Of course, I know that many people are now using their electronics. Even if you don't have a fancy Blackberry, iPod, or other PDA, you might still have a cell phone feature you can use. Our houseguest showed me her note feature on her cell phone. She can't write a very long note--but she can write as many notes as she likes (so, if she needs to write a long note, she does it over a series of small notes).

My biggest problem is remembering to take the notebook with me. I've always wanted to be that person who has a notebook at the ready. But I'm not. So far, I haven't lost too much to the muck of my memory. But lately, I do try to write down my inspirations sooner rather than later.

Wednesday, May 27, 2009

Harriet Tubman is my Manager Role Model

I've spent some days thinking about the Underground Railroad, and the ways in which we think about management are never far from my mind. How would our work lives change if we had different role models?

I've noticed that many of the role model metaphors for managers often return to sports. That metaphor doesn't work for me. I'm a long distance runner, not a team sports person. I'm a little afraid of how that translates into a management model. Afraid yet tempted. We all go out and log our miles, and if you're experiencing difficulty, you'll tell me, and we'll brainstorm. Some days, we'll run together, but most days, we'll run alone.

It's a management model that works for me as a worker, but I can see how many workers would feel abandoned.

I've been thinking about Harriet Tubman and her approach to management: "Wake up. We're going for freedom, and we're going tonight. I've been there, and I can get you there. But we have to leave right now."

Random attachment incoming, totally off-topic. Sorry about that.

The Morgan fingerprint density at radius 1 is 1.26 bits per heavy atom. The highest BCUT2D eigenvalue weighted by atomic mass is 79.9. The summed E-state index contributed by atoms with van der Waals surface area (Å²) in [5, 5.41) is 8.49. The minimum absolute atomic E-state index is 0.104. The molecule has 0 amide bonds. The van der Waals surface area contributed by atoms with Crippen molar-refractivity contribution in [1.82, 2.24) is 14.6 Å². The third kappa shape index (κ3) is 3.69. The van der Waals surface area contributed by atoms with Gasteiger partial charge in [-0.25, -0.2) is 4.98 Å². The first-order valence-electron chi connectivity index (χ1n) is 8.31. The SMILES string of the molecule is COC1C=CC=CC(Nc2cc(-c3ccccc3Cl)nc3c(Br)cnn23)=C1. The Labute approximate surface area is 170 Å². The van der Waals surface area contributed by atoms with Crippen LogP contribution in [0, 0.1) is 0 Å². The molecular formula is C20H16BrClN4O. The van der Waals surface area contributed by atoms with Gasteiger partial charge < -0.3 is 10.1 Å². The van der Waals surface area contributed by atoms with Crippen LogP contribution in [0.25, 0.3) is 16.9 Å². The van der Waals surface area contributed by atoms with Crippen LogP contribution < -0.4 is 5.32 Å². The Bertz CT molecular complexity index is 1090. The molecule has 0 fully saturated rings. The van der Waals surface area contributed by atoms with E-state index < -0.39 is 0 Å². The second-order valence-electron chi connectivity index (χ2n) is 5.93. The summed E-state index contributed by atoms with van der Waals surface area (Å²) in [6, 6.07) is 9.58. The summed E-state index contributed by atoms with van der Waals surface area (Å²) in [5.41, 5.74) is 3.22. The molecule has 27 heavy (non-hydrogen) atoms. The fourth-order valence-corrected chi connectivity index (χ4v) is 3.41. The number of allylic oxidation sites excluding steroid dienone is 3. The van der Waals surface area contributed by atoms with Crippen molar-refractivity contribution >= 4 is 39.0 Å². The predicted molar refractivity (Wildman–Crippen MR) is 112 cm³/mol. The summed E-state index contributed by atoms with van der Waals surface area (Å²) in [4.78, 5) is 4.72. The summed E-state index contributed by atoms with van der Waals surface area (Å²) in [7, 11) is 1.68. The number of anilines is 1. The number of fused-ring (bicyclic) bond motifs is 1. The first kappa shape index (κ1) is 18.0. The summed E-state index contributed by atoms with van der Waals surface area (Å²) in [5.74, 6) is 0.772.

I've noticed that many of the colleagues that I've had through the years are not great at imagining the ways that work life could be better. We tend to accept that the way we've always done things is the best way. Our school is wrestling with new technology--well, it's new to us, but probably old to our students. I've noticed that a few people embrace the technology and immediately envision ways to enrich the classroom experience. I've noticed that most people resist, at least at first. They're proud of their unwillingness to even try. They scoff at people who say, "But what if life could be better?"

I think of Harriet Tubman and her big gun (to use a modified line from Susan Griffin's poem "I Like to Think of Harriet Tubman"). I wonder how that translates into a management model. Once a slave went with Harriet Tubman, that slave was not permitted to leave. Like the Israelites, who complained to Moses and yearned to return to captivity in Egypt, I can imagine that many slaves weren't happy on the journey. But it was move ahead or be shot.

We seem to be in a similarly ruthless time period in this economic downturn. Move ahead or be shot (speaking metaphorically, of course). I've noticed that people feel they have less job security (because we all have less job security) and so, they are more likely to consider change than they once would have been.

And the Underground Railroad? What does it symbolize, if we're thinking of metaphors for work life? And free life in the north--a symbol for retirement? Or a symbol for getting out of debt so that one can consider all options? I could make a case for various possibilities.

Now that I've been thinking of Harriet Tubman as a model for management, I'll let my mind wander back through history to see if I find other possibilities.

Tuesday, May 26, 2009

More About South Florida and the Underground Railroad

If you want to know more about the Underground Railroad and South Florida, go here for a list of resources. If you want to see a reproduction of the sign that's at the lighthouse, go here.

The Underground Railroad--Who Knew??!!